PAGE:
Let’s turn now to those areas in which the World of Art members proved particularly successful. They completely changed theatrical design, for instance, especially in musical theatre. Before they came along, artists had no place in the Russian theatre. All stage props were taken ‘from the selection’, that is, from a limited range of standard ready-made stage sets. Certain backdrops were used for any play about mediaeval times, and others – for anything set in Ancient Egypt. The World of Art members, however, worked with each performance individually, with the precision and attention to detail worthy of a restoration artist. Thanks to them, theatrical artists became the equals of stage directors – with Benois even writing librettos himself.
They also completely changed the appearance of illustrated books. Formerly, illustrations in such books would be commissioned from different artists, and might thus produce stylistic clashes in any given book. The artists from the World of Art group put forward the idea of a book as a single entity, in which images have to be compatible with the text, and where all of the vignettes and headpieces should be executed in a single common style. They viewed books as visual performances for which artists were the directors and set designers. This idea of a synthesis between art and text was first brought to life in their own World of Art magazine, which we’ll speak about shortly.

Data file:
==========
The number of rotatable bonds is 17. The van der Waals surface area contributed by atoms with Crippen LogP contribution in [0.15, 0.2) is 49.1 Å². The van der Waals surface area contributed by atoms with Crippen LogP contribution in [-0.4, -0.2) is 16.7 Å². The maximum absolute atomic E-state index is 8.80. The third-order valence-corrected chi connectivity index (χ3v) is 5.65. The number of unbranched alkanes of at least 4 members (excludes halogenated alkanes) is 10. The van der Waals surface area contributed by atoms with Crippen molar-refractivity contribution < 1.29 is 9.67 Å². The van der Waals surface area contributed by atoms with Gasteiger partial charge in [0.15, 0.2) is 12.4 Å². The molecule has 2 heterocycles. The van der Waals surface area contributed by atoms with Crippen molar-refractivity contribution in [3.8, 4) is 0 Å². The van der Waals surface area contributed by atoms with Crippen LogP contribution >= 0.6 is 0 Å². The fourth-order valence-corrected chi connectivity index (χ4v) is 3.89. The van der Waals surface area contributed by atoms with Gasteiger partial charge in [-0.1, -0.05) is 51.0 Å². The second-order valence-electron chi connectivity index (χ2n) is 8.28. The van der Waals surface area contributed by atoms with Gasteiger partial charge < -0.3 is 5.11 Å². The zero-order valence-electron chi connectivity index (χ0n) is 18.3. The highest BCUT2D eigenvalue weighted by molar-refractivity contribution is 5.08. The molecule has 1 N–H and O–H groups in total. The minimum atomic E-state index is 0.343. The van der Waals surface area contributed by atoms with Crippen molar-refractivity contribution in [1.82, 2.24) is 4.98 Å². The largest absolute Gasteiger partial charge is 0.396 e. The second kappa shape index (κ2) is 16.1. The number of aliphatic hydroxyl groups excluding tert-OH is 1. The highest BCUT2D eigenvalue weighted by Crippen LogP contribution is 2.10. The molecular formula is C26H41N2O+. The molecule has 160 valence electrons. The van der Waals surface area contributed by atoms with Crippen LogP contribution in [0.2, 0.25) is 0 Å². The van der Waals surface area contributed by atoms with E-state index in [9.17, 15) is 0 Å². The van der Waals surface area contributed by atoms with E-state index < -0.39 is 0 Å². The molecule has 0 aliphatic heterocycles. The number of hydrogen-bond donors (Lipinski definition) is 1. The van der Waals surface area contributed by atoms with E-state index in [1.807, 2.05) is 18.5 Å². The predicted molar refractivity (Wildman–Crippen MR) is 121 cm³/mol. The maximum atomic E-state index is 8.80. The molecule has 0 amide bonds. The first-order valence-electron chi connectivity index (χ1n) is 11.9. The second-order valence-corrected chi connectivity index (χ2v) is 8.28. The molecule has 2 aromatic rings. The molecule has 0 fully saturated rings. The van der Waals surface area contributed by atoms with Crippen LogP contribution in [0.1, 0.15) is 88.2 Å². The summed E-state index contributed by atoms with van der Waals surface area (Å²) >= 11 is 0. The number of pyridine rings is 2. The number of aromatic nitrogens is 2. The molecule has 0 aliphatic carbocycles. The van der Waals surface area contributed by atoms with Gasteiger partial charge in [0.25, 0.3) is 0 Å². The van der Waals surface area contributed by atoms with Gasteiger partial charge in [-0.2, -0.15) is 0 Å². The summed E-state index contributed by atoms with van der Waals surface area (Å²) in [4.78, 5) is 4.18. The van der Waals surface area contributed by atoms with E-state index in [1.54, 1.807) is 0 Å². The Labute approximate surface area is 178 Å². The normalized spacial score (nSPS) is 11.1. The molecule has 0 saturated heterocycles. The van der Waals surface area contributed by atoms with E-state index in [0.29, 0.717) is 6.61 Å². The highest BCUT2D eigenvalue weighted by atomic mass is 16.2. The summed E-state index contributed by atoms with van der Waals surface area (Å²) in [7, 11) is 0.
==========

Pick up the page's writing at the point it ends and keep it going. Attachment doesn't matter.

It would be hard to enumerate everything done by these artists – there were too many ‘micro-revolutions’. But one thing definitely deserves mention: the way we perceive Saint Petersburg today owes everything to the World of Art members. Back in 1903, Russia celebrated the city’s bicentenary, and the style of the celebrations was in many ways presaged by the artists’ efforts to change the capital’s image. Before the World of Art, Saint Petersburg hadn’t been considered a beautiful city at all. It had two public images, both very unpleasant. On the one hand, it was a formal and bureaucratic city, as opposed to the lively, turbulent, diverse, and free-wheeling Moscow. On the other hand, it was the city of Dostoevsky: a place of dark courtyards resembling deep shafts, wrapped in constant twilight. All of this was transformed by the efforts of World of Art members – partly Mstislav Dobuzhinsky, but mainly thanks to Anna Ostroumova-Lebedeva. There’s a well-known saying that Russian nature was conjured up by Savrasov, and later by Levitan: before them, nobody had cared to think of it as visual material at all. And so, drawing a similar parallel, we could say that Saint Petersburg was dreamt up by Ostroumova-Lebedeva.
And, true to form, she did this in engravings. In addition to everything else, the members of this art group revived graphics as a separate kind of art in itself. In Russia, the graphic arts had always filled a supplementary role: being used as etudes and sketches for paintings, but never considered worthy of their own separate display. The graphics used in magazines were often no more than reproductions of paintings. The World of Art members revived the unique graphic arts of original drawings, but went further, popularising printed graphics as well. Ostroumova-Lebedeva, in particular, practised coloured engravings on wood, basing her work on Japanese engravings that were still unfamiliar in Russia.
The artists who made up the core of the movement were all very different, of course, but there was a certain common poetic style that united them. The essence of this style can be found in the works of Alexandre Benois and Konstantin Somov.